Sergeant 305447 - Sherwood Foresters
Notts Derby "B" Coy. 1st/8th Battalion
Killed in Action Flanders 5th Aug, 1917 : Aged 26
Philosophe British Cemetery Mazingarbe I. U. 17.
Sam was born and raised in Huthwaite, one of seven sons of Mr and Mrs J Bowler of 105 Main Street, who had already suffered sad misfortune of recently losing five through ill health and a pit accident.
Mansfield Advertiser 24th August 1917
HUTHWAITE SERGEANT HIT IN THE HEAD
A former employee of Messrs. Eden and Sons, the Hermitage, and a man well-known to many people in Mansfield, was killed in action on the night of the 4th. inst., when Sergeant Sam Bowler, of Main Street, Huthwaite, fell in France. The deceased joined the Army in September, 1914, and was with the County Regiment, the Sherwood Foresters, by whom he is greatly missed, as the appended letters show.
Second Lieut. R.W. Clarke wrote to the father as follows:- “On the Field, 7th. August, 1917, Dear Mr. Bowler,- Am very sorry to write to tell you of your son’s death, killed in action. A splendid man, a very good N.C.O., and a real soldier. He was hit in the head, and it may comfort you to know that death was instantaneous. It was on a raid on the night of the 4th. inst. In the name of the Company officers and men, I offer you deepest sympathy.”
The following letter has also been received : “Dear Friend, - It is with deepest sympathy and regret that I write to you to inform you of the death of Sergt. S. Bowler, who was killed in action on the night of the 4th. and 5th. As you know, Sam was one of my best pals. We were engaged in raiding the enemy’s trenches, and Sam was between the German front lines and the enemy’s barbed wire, and we were all preparing to rush the German front line when Sam got hit. He shouted out, and was bandaged up, but while being bandaged up he died. He was hit in the head, but I couldn’t sat whether it was a bullet or shell. The officer has written to his father, and explained how it happened. All the boys in the platoon join with me in the loss of so great a friend, with the company officers, sergeant-major, quartermaster-sergeant, and the platoon sergeants. I expect you have heard that Charlie Meadows had been wounded the day before Sam. Well, I think that is all I can send you this time. If I get to know any more particulars, I will let you know.-I remain, yours sincerely, Sergt. W. Harrison.”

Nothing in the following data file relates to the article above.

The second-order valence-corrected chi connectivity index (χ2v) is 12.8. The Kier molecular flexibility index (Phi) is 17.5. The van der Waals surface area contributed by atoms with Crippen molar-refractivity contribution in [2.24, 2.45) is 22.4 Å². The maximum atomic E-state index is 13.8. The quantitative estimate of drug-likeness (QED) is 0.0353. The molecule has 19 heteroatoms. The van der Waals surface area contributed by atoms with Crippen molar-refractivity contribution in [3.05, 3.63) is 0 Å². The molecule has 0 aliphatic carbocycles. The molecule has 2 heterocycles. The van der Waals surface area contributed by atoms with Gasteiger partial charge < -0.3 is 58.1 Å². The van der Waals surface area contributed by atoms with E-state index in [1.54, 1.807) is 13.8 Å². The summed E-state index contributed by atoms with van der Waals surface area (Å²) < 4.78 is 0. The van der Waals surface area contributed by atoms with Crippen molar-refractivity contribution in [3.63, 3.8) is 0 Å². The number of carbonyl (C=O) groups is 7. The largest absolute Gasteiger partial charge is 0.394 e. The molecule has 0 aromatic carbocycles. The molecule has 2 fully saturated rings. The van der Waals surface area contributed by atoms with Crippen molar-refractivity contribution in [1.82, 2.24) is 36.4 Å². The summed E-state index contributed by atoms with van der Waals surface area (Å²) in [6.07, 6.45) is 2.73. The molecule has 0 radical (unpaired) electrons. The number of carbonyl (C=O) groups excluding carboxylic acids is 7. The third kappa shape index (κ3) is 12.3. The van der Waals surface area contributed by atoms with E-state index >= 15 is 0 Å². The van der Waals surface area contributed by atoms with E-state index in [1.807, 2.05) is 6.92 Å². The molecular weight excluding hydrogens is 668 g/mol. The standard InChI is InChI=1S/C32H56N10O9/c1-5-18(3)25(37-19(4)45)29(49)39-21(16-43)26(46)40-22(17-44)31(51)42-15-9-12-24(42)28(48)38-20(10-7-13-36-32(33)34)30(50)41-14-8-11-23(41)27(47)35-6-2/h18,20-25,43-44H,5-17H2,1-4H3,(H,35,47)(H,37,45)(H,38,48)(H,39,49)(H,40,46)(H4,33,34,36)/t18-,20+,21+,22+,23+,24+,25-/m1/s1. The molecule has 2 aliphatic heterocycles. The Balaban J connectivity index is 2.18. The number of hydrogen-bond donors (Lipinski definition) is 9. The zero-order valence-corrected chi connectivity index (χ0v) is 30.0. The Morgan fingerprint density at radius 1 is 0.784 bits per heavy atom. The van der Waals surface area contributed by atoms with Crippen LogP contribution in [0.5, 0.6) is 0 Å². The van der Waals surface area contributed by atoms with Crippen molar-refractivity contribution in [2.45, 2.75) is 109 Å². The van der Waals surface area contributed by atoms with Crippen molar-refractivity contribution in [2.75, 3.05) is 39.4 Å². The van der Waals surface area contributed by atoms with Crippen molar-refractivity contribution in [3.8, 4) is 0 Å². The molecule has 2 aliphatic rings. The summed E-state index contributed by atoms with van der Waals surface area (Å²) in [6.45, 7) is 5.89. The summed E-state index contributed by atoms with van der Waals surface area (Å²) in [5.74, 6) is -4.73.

Notts Free Press – 24th August, 1917. SERGEANT S. BOWLER, HUTHWAITE
“In the field, 7th August, 1917. I am very sorry to write to tell you of your sons death – killed in action – a splendid man, a very good N.C.O., and a real soldier. He was hit in the head, and it may comfort you to know that death was instantaneous. It was on a raid on the night of the 4th inst. In the name of the Company officers and men I offer you deepest sympathy.-R.W.Clarke, 2nd Lieut.,1/8th Platoon, b Company, 1/8th Sherwood Foresters.”
In the foregoing manner was the news received of the death of Sergeant Sam Bowler, whose home was at 103, Main Street, Huthwaite. The official notification has not yet been received, but the news is confirmed by a Sutton soldier named Marsh, who was home on leave last week, and a Huthwaite man also sends word that he has seen Bowler’s grave, which is being very nicely kept. Sergeant Bowler was 26 years old, and enlisted in September, 1914, being at that time employed at Hermitage factory, Mansfield and before that he was a miner. He went out to France about two years ago, and gained his three stripes at the front. He had had two leaves, the latter being at Whitsuntide last. He was a splendid soldier, and was greatly liked and respected throughout the whole of his career. Previously to enlisting his hobby was music and he played the euphonium in a local orchestra. With his death, his parents have lost six sons out of seven, nearly all at promising ages, he being the only one left eligible for the army. Four have died of disease, and one was killed in the mine a few years ago. This fact caused Sergeant Bowler to give up pit work, and eventually led to his enlisting though if he had remained a miner there would of course have been no claim upon him.
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